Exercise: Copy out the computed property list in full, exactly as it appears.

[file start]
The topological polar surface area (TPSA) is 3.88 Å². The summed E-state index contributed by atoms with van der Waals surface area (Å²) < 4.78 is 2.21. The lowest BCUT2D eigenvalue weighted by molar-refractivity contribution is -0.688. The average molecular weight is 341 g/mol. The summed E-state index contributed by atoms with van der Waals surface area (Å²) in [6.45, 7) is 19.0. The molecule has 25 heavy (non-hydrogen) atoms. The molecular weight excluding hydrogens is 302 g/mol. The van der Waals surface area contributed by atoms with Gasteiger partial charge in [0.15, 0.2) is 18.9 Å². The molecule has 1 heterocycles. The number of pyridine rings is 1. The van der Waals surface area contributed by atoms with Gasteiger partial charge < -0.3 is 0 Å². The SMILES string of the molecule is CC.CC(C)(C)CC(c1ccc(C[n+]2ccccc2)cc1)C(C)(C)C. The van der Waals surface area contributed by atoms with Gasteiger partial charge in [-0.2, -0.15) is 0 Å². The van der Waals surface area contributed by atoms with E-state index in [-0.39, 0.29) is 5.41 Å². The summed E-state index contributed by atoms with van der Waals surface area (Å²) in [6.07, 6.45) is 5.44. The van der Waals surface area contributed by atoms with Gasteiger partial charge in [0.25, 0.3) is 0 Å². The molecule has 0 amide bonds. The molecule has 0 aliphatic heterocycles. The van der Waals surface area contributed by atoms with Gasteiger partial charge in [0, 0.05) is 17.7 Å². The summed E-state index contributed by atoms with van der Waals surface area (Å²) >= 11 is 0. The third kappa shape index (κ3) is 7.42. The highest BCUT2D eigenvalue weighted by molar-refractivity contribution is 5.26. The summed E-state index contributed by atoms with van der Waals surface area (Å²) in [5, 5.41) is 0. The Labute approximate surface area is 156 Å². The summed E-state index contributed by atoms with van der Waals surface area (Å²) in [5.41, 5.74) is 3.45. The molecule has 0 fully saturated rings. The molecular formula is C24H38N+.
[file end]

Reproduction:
The topological polar surface area (TPSA) is 3.88 Å². The summed E-state index contributed by atoms with van der Waals surface area (Å²) < 4.78 is 2.21. The lowest BCUT2D eigenvalue weighted by molar-refractivity contribution is -0.688. The average molecular weight is 341 g/mol. The summed E-state index contributed by atoms with van der Waals surface area (Å²) in [6.45, 7) is 19.0. The molecule has 25 heavy (non-hydrogen) atoms. The molecular weight excluding hydrogens is 302 g/mol. The van der Waals surface area contributed by atoms with Gasteiger partial charge in [0.15, 0.2) is 18.9 Å². The molecule has 1 heterocycles. The number of pyridine rings is 1. The van der Waals surface area contributed by atoms with Gasteiger partial charge < -0.3 is 0 Å². The SMILES string of the molecule is CC.CC(C)(C)CC(c1ccc(C[n+]2ccccc2)cc1)C(C)(C)C. The van der Waals surface area contributed by atoms with Gasteiger partial charge in [-0.2, -0.15) is 0 Å². The van der Waals surface area contributed by atoms with E-state index in [-0.39, 0.29) is 5.41 Å². The summed E-state index contributed by atoms with van der Waals surface area (Å²) in [6.07, 6.45) is 5.44. The van der Waals surface area contributed by atoms with Gasteiger partial charge in [0.25, 0.3) is 0 Å². The molecule has 0 amide bonds. The molecule has 0 aliphatic heterocycles. The van der Waals surface area contributed by atoms with Gasteiger partial charge in [0, 0.05) is 17.7 Å². The summed E-state index contributed by atoms with van der Waals surface area (Å²) >= 11 is 0. The third kappa shape index (κ3) is 7.42. The highest BCUT2D eigenvalue weighted by molar-refractivity contribution is 5.26. The summed E-state index contributed by atoms with van der Waals surface area (Å²) in [5, 5.41) is 0. The Labute approximate surface area is 156 Å². The summed E-state index contributed by atoms with van der Waals surface area (Å²) in [5.41, 5.74) is 3.45. The molecule has 0 fully saturated rings. The molecular formula is C24H38N+.